2008/04/17

HowTo: Update CDs with Jigdo in Windows

Let's say you have a complete copy of Debian 4.0r2 in DVD, three DVDs actually, revision 3 just came out and you want to use jigdo to get the updated discs as fast as possible. Yes, using jigdo, you don't have to download the whole DVDs again; you just tell jigdo which disc you want to update, it scans the old disc and then it will only download files that have changed, producing finally the updated image merging files from both sources.

The fastest way for jigdo to scan a disc to be updated is to have an ISO image of it in the hard drive or make one from your disc. For that you can use a tool like Nero, which will produce a image with .nrg extension which you have to change to .iso.

Once you have the ISO image on your hard drive, you have to mount it in a virtual drive, using a tool like MagicISO, which will asign a drive letter to the virtual drive. Please note that jigdo cannot scan the content of an ISO image directly, it needs the image to be mounted!

Because during the update process files included in one disc can be moved to another disc, it is better if you have the three of Debian's ISO images in the hard disc and mounted each to one virtual drive simultaneosly, so when jigdo ask for local sources you pass their drive letters for it to scan.

Remember that you cannot delete the ISO images of the old discs before the updated ISO images are created, because they are mounted and jigdo will need the data in them when it creates each disc. Well, you can actually make some room during the process, say if you have already created sucessfully the updated first DVD, you can safely delete the first DVD from the old revision, since it's unlikely that it will be needed for the creation of the rest of the updated discs.

So, let's say you have your old ISO images in a folder called Debianisos. Download jigdo for Windows there and extract the archive. Open the extracted folder, where jigdo executable jigdo-lite.bat is located and double click on it. A command line will pop up and ask you for the jigdo file of the first updated disc. You can find the complete url of the updated jigdo discs from here after clicking in the right link. Copy the url of the first jigdo file, click in the left upper corner of the command line window, click on Edit, then Paste, then Enter.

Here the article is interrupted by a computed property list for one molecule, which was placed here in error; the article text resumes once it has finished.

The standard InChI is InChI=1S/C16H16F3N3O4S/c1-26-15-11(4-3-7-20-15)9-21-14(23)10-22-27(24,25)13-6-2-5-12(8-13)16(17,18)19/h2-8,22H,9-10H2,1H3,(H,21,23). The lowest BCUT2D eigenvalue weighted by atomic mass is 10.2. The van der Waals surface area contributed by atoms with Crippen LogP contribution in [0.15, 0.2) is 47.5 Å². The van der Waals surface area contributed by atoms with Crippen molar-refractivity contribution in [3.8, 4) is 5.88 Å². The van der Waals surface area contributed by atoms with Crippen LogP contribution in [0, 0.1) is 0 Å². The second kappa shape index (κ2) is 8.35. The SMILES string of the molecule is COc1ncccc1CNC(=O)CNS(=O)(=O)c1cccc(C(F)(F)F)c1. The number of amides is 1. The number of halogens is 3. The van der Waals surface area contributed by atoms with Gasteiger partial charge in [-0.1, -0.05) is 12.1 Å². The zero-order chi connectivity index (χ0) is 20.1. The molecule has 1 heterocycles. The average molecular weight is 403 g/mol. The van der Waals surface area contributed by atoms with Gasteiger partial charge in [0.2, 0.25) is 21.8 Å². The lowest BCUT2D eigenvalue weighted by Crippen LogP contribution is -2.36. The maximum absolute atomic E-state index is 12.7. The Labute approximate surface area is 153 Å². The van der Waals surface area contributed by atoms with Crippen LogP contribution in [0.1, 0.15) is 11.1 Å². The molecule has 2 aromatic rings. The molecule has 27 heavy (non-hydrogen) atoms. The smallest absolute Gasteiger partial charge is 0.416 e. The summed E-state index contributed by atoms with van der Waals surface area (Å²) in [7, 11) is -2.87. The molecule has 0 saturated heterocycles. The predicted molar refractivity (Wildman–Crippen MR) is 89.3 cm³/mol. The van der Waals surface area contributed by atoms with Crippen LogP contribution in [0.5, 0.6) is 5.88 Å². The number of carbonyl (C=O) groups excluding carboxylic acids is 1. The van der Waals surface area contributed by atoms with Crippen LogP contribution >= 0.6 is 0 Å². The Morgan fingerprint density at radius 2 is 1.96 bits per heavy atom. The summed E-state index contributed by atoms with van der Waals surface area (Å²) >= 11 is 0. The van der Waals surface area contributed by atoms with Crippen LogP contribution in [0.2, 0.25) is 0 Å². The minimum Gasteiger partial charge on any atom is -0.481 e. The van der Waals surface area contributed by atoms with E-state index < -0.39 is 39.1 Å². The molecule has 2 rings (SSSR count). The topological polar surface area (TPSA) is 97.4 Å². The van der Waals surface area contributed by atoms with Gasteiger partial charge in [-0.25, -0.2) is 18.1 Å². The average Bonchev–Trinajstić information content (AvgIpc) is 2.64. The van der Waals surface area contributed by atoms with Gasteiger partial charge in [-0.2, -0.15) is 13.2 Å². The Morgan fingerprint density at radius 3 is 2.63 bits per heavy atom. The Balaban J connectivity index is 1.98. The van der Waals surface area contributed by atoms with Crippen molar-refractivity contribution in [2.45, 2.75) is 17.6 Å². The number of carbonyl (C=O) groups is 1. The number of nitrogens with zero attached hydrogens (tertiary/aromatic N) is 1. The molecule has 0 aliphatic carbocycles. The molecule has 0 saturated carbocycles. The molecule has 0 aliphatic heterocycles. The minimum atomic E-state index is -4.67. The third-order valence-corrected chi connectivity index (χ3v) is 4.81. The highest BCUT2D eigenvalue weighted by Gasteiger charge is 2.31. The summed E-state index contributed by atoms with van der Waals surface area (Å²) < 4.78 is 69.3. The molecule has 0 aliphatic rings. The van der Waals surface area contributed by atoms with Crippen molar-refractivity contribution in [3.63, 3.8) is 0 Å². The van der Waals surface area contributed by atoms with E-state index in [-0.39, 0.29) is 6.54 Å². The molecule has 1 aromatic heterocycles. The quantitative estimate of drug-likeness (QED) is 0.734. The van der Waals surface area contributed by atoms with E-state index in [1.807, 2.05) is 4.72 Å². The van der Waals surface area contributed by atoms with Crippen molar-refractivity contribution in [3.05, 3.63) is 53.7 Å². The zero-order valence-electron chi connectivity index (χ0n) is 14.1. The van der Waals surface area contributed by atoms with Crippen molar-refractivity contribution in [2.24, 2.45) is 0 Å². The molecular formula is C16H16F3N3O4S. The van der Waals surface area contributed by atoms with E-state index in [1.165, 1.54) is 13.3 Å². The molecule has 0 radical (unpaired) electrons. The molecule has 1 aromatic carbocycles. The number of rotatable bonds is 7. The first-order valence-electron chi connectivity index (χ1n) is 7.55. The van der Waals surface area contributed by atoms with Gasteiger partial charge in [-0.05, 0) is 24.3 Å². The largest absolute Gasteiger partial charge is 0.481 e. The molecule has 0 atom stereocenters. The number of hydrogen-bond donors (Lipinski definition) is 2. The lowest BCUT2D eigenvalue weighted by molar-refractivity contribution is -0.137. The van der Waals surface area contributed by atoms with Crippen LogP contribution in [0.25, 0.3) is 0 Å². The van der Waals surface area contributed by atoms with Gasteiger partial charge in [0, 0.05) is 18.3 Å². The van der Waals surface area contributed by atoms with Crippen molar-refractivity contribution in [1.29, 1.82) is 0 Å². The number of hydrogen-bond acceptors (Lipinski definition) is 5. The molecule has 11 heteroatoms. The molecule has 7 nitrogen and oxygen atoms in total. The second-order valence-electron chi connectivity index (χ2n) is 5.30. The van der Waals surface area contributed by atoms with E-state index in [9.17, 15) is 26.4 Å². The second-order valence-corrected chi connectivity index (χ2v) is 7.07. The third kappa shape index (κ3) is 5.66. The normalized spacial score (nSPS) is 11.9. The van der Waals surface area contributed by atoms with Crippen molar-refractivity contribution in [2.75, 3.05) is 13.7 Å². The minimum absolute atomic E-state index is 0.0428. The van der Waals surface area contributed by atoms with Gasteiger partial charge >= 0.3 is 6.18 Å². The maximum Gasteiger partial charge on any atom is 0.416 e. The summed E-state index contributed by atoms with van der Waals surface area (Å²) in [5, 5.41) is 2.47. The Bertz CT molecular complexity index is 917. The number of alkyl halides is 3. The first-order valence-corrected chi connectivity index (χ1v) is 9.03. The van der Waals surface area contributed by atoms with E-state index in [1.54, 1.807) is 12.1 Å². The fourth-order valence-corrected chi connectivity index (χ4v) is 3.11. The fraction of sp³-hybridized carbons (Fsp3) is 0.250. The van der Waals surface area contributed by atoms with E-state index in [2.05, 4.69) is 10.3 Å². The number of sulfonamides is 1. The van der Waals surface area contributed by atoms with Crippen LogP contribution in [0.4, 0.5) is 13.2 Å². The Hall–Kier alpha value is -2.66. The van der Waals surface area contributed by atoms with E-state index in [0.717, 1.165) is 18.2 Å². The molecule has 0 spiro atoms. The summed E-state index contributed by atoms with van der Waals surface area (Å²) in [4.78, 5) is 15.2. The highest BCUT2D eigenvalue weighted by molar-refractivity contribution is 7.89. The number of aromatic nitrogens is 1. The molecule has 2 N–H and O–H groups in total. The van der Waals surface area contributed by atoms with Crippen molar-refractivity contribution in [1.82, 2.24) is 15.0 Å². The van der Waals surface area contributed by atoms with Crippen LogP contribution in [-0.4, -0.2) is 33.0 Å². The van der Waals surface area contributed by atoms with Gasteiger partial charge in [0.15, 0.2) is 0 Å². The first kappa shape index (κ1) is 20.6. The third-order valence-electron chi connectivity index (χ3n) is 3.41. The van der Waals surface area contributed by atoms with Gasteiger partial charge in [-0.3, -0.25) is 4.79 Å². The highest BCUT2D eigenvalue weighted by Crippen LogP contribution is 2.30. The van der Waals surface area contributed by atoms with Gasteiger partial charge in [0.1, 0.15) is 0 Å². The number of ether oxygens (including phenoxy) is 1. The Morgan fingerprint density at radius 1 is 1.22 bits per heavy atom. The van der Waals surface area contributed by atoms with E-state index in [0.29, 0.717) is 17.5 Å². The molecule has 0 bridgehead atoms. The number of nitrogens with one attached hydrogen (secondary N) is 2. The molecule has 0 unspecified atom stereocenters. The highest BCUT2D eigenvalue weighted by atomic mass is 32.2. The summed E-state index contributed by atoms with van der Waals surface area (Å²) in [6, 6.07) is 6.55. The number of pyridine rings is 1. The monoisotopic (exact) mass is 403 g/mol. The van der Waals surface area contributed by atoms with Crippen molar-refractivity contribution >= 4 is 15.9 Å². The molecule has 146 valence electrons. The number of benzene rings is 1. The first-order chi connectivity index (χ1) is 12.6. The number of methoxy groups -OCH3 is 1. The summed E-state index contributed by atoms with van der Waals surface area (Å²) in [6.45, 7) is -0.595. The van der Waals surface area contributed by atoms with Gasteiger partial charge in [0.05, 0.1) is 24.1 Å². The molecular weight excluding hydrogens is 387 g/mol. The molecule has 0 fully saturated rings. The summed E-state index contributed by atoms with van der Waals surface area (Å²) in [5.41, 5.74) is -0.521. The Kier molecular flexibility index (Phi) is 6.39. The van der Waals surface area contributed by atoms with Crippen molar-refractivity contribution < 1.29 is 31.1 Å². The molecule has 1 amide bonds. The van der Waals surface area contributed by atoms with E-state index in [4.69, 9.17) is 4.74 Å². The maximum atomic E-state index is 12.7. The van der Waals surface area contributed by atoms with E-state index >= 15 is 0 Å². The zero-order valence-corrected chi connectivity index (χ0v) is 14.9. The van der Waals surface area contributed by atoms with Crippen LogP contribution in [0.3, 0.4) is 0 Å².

Jigdo will download the jigdo file and then ask you for a local source to scan for needed files. Here you have to pass the virtual drive letters, one after another, like this: "h:\". Before scanning the drives you indicated, jigdo will download the template file needed to create the updated disc.

Then jigdo will ask you to choose a server to download new files from. I recommend you to avoid using the default server offered by jigdo and choose some mirror from the updated list here; choose one that you know is fast or is relatively closer to your physical or logical location. If then, that server goes slow, you can suspend the update by closing jigdo's window, open it again and enter a new server when it asks for one.

Jigdo will take some time to scan each virtual drive, then it will start to download the updated files needed to complete the updated disc images. During the process it is possible that jigdo stops working due to some "invalid argument" error. Press any key to close the command line window and run jigdo again. This time, when it asks for discs to scan, just press Enter, since the data scaned previously from the virtual discs is already cached.

Just to give you some idea of how efficient and fast it is to update a disc image this way from revision to revision: the third DVD of Debian contains about 9000 files. After scanning the old third disc, jigdo only needed to download about 250 files to create an updated copy. Cool isn't it?

Finally, I recommend you to check the integrity of the new ISO images by checking them against their MD5SUMs. For this, first download the MD5SUMS file from here and save it as sum.txt in the folder where the updated disc images are located. Then use a tool a command like tool like fsum, or a frontend for it called... Fsum Frontend. In the case of the latter, you just have to select "Verify checksum files", drag and drop the file sum.txt into Fsum Frontend detached drop down box and click on the Check files icon.

Remember to unmount your old disc images from their virtual drives or you won't be able to delete their ISOs ;-)